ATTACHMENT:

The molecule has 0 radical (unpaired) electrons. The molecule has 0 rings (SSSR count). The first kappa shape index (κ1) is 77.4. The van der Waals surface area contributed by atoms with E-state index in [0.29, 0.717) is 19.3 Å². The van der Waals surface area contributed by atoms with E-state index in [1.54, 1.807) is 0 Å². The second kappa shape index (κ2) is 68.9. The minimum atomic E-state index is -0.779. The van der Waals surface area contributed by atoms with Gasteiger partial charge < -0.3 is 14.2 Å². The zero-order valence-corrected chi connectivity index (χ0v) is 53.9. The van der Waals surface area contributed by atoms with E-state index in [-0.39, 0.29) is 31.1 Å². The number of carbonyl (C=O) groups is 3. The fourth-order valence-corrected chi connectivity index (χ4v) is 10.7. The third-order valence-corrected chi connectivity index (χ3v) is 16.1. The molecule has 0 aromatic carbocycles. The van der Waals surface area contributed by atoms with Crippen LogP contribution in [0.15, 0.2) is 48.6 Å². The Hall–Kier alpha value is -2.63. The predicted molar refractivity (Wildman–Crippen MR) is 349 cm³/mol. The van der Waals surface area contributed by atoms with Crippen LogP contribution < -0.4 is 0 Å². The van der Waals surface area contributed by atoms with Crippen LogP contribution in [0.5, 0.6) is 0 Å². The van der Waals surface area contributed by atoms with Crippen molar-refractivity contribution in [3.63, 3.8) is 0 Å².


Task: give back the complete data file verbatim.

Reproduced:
The molecule has 0 radical (unpaired) electrons. The molecule has 0 rings (SSSR count). The first kappa shape index (κ1) is 77.4. The van der Waals surface area contributed by atoms with E-state index in [0.29, 0.717) is 19.3 Å². The van der Waals surface area contributed by atoms with E-state index in [1.54, 1.807) is 0 Å². The second kappa shape index (κ2) is 68.9. The minimum atomic E-state index is -0.779. The van der Waals surface area contributed by atoms with Gasteiger partial charge < -0.3 is 14.2 Å². The zero-order valence-corrected chi connectivity index (χ0v) is 53.9. The van der Waals surface area contributed by atoms with E-state index in [-0.39, 0.29) is 31.1 Å². The number of carbonyl (C=O) groups is 3. The fourth-order valence-corrected chi connectivity index (χ4v) is 10.7. The third-order valence-corrected chi connectivity index (χ3v) is 16.1. The molecule has 0 aromatic carbocycles. The van der Waals surface area contributed by atoms with Crippen LogP contribution in [0.15, 0.2) is 48.6 Å². The Hall–Kier alpha value is -2.63. The predicted molar refractivity (Wildman–Crippen MR) is 349 cm³/mol. The van der Waals surface area contributed by atoms with Crippen LogP contribution < -0.4 is 0 Å². The van der Waals surface area contributed by atoms with Crippen LogP contribution in [0.5, 0.6) is 0 Å². The van der Waals surface area contributed by atoms with Crippen molar-refractivity contribution in [3.63, 3.8) is 0 Å².